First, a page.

People who suppress these urges are the ones who are likely to eventually succumb to them and give in and suddenly find themselves screwing the secretary in the broom closet and having no idea how they got there and come to deeply regret it about twenty-two seconds afterward. People who suppress these urges are the ones who are likely to project them onto their partner and becoming blindingly jealous, attempting to control their partner’s every thought and whim, corralling all of their partner’s attention and affection onto themselves. People who suppress these urges are the ones who are likely to wake up one day disgruntled and frustrated with no conscious understanding of why, wondering where all of the days went and remember how in love we used to be?
Looking at attractive people is enjoyable. Speaking to attractive people is enjoyable. Thinking about attractive people is enjoyable. That’s not going to change because of our Facebook relationship status. And when you dampen these impulses towards other people, you dampen them towards your partner as well. You’re killing a part of yourself and it ultimately only comes back to harm your relationship.
When I meet a beautiful woman now, I enjoy it, as any man would. But it also reminds me why out of all of the beautiful women I’ve ever met and dated, I chose to be with my girlfriend. I see in the attractive women everything my girlfriend has and most women lack. And while I appreciate the attention or even flirtation, the experience only strengthens my commitment. Attractiveness is common. But real intimacy is not.
When we commit to a person, we are not committing our thoughts, feelings or perceptions. We can’t control our own thoughts, feelings and perceptions the majority of the time, so how could we ever make that commitment?
What we control are our actions. And what we commit to that special person are our actions. Let everything else come and go, as it inevitably will.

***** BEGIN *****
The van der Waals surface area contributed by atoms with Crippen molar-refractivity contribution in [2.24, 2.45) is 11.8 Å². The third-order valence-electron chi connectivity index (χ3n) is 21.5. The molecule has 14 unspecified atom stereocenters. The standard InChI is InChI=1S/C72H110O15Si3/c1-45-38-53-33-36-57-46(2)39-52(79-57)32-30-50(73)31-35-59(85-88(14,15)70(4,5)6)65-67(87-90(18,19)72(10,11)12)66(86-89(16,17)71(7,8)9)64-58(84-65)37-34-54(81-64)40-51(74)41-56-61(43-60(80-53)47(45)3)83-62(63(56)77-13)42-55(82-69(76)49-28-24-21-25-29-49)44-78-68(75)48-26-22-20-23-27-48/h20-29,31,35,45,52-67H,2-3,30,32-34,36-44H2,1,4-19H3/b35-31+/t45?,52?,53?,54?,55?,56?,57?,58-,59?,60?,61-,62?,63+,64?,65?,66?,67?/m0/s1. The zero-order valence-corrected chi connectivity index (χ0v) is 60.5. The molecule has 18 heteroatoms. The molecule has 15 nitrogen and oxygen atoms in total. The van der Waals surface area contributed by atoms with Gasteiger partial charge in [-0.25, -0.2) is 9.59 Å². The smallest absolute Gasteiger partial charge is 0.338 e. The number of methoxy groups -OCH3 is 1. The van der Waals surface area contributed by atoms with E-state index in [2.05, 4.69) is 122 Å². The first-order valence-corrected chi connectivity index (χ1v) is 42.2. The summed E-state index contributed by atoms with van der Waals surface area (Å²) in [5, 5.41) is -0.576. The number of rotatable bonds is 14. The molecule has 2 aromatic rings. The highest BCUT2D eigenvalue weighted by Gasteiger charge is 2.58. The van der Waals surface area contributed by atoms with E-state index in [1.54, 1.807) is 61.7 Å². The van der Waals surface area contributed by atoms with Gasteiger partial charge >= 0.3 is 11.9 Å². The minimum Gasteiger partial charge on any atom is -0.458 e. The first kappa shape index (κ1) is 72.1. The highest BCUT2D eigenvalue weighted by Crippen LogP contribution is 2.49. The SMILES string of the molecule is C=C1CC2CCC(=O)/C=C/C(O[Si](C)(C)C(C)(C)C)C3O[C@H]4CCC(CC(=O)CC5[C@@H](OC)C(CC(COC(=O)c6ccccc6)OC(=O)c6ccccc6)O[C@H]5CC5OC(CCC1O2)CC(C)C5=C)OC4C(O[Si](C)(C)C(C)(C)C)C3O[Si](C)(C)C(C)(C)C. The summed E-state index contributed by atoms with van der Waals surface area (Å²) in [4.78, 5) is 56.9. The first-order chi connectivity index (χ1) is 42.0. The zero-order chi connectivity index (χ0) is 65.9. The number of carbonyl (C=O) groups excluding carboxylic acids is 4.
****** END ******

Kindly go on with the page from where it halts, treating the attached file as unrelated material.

It’s very important to recognize the power of limerence and sexual attraction to get our attention when we’re in along-term relationship. Foolish people listen to the Siren call of hormones and destroy good marriages that have a history and security to pursue a temporary obsession; this mistake can destroy lives and damage your children. Cultivate the mental detachment to enjoy and be entertained by these hormonal storms without losing your grip on reality; recognize it is no more likely to last than a weekend bender, and take care to reassure your partner that you are committed to them despite this distraction, since there’s no way you can hide such feelings from someone really close to you. Bring your partner in on this temporary insanity and ask for their forbearance. Because you are in this together. And if your partner is in the grip of Fairy Tale Thinking, you have to snap them out of it.
More on Divorce, Marriage, and Mateseeking
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Monogamy and Relationship Failure; “Love Illuminated”
More reasons to find a good partner: lower heart disease!
“Princeton Mom” Susan Patton: “Marry Smart” not so smart
“All the Taken Men are Best” – why women poach married men….
“Marriage Rate Lowest in a Century”
Making Divorce Hard to Strengthen Marriages?
Student Loan Debt: Problems in Divorce
“The Upside of ‘Marrying Down’”
The High Cost of Divorce
Separate Beds Save Marriages?
Marital Discord Linked to Depression
Marriage Contracts: Give People More Legal Options
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Divorced Men 8 Times as Likely to Commit Suicide as Divorced Women
Vox Charts Millennial Marriage Depression
What’s the Matter with Marriage?
Life Is Unfair! The Great Chain of Dysfunction Ends With You.
Leftover Women: The Chinese Scene
Constant Arguing Can Be Deadly…
“If a fraught relationship significantly shortens your life, are you better off alone?
“Divorce in America: Who Really Wants Out and Why”
View Marriage as a Private Contract?
“It’s up there with ‘Men Are From Mars’ and ‘The Road Less Travelled’”
Free Love, eHarmony, Matchmaking Pseudoscience
Love Songs of the Secure Attachment Type
“The New ‘I Do’”
Unrealistic Expectations: Liberal Arts Woman and Amazon Men
Mark Manson’s “Six Healthy Relationship Habits”
“The Science of Happily Ever After” – Couples Communications
Free Dating Sites: Which Have Attachment Type Screening?
Dating Pool Danger: Harder to Find Good Partners After 30
Mate-Seeking: The Science of Finding Your Best Partner
Perfect Soulmates or Fellow Travelers: Being Happy Depends on Perspective
No Marriage, Please: Cohabiting Taking Over
“Marriage Markets” – Marriage Beyond Our Means?
Rules for Relationships: Realism and Empathy
Limerence vs. Love
The “Fairy Tale” Myth: Both False and Destructive
When to Break Up or Divorce? The Economic View
“Why Are Great Husbands Being Abandoned?”
Divorce and Alimony: State-By-State Reform, Massachusetts Edition
“Sliding” Into Marriage, Small Weddings Associated with Poor Outcomes
Subconscious Positivity Predicts Marriage Success…
Why We Are Attracted to Bad Partners (Who Resemble a Parent)